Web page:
EOL 8: Birth of a New Mode? (Dujunco)

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In The Study of Ethnomusicology, Bruno Nettl discusses the difficulty of determining the nature of the relationship between strikingly similar tunes. Unless one had witnessed the living process that led to such similarity, Nettl observes that "it is difficult for a scholar coming along after the fact to distinguish something created as a variant from something which is the result of imitation." (1983:105).

It may be pointed out, in a qualification of this statement, that imitation oftentimes leads to variation. Moreover, in a particular case where melodic variation based on a complex modal system is the norm and the process by which the repertoire is expanded, whether one tune is a variant of another is not the question. Instead, it is perhaps more relevant to ask how the existing modal entities themselves were generated.

Such is the case with the Chaozhou xianshi music of South China. Xianshi is a string ensemble music tradition indigenous to the Chaozhou region, formally known as the Shantou Metropolitan Region, located in eastern Guangdong province. It belongs to the category of Chinese folk ensemble music known as sizhu ("silk and bamboo"), which is typically performed indoors for the musicians' own private entertainment and makes use of a group of soft-sounding string and wind instruments and a few small percussion. But unlike other Chinese regional sizhu ensembles, the xianshi ensemble almost always consists only of plucked and bowed string instruments. The characteristic string instruments (see glossary) are the erxian or touxian, tihu, big and small yehu (all two-stringed bowed lutes), pipa, big and small sanxian, qinqin, ruan, meihuaqin (all plucked lutes), zheng (horizontal board zither with bridges) and yangqin (hammered dulcimer). The percussion instruments consist of a hand-held wooden clapper (muban), a pair of hollow wooden blocks (daban and fuban,) and a small drum (zhegu).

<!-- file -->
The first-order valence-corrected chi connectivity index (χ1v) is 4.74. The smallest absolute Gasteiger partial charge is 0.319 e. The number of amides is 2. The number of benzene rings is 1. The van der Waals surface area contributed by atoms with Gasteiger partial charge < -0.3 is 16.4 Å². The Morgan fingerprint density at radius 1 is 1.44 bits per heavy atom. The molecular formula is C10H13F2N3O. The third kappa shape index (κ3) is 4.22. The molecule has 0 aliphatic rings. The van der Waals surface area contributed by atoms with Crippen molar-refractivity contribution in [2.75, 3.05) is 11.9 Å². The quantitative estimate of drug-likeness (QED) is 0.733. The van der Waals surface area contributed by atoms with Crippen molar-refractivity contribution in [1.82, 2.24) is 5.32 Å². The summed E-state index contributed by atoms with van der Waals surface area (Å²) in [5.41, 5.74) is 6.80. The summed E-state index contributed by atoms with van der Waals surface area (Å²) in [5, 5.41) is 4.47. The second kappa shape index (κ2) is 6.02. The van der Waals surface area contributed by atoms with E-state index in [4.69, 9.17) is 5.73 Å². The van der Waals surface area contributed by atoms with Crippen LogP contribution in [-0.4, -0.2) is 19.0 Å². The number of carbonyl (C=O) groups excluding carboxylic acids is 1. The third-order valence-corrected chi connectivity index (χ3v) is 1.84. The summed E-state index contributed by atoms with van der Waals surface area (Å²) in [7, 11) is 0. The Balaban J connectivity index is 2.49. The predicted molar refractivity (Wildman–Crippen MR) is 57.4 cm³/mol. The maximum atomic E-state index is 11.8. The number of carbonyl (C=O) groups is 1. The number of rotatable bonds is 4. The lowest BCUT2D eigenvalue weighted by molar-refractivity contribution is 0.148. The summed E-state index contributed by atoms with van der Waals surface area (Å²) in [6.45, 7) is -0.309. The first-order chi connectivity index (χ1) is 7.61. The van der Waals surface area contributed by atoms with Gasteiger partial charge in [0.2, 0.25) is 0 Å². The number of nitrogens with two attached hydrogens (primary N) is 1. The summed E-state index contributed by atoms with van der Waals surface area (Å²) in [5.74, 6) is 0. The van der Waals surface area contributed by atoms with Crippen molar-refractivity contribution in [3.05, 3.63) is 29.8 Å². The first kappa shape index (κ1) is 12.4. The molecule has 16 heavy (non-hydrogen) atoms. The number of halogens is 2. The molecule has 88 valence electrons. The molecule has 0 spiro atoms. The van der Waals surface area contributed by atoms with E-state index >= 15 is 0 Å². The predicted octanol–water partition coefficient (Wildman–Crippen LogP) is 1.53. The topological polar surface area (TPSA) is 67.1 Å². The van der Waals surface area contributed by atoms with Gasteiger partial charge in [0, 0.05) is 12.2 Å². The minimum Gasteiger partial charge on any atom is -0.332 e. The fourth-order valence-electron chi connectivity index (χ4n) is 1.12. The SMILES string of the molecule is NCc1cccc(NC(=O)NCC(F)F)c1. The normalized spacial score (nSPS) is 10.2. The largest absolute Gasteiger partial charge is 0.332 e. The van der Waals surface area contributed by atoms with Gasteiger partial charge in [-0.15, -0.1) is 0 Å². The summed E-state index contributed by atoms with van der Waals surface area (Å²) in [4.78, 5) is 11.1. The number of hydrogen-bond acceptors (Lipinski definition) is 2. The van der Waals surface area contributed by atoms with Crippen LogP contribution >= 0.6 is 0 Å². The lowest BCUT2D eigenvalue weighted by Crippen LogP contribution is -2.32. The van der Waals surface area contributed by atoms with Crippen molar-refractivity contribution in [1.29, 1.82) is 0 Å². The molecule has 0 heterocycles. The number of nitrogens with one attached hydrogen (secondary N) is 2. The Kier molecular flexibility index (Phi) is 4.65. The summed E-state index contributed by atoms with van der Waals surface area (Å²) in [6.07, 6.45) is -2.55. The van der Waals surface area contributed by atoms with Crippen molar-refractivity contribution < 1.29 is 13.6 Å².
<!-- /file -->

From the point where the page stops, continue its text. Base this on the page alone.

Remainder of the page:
Aside from having its own distinctive instrumentation, system of notation, tuning, temperament, musical structure, and techniques of melodic development, xianshi music has a highly developed system of modes which I will refer to in this paper as diaoti or modal entities for reasons which will be more fully explained later (cf. Su and Chen 1989). Most of the Chinese-language writings on Chaozhou xianshi discuss its modal basis in four or five diaoti (e.g., Chen Wei 1986, Ye 1983).

But fieldwork conducted by myself in Chaozhou from 1989 to 1991 and, intermittently, from 1992 until the present has revealed modal practices which have resulted in three other diaoti within the last twenty years or so. The relatively recent emergence of these diaoti has led to new variants of many of the individual melodies or qupai in the repertoire.

In this article, I will discuss the Chaozhou modal system and modal practice with respect to xianshi music. In the process, I hope to provide a picture of the central role of modality and the broader conceptualization of mode in this music tradition in comparison to the general and persistent use and understanding of the concept in traditional Chinese music theory. Towards the end, I will discuss the musical process by which what I perceive to be a new diaoti and a new variant of the tune "Lady of the Green Willow" (Liu Qing Niang) were generated on one occasion during follow-up fieldwork in Chenghai county in Chaozhou in 1992.1

next: 1. Chaozhou Modal Theory

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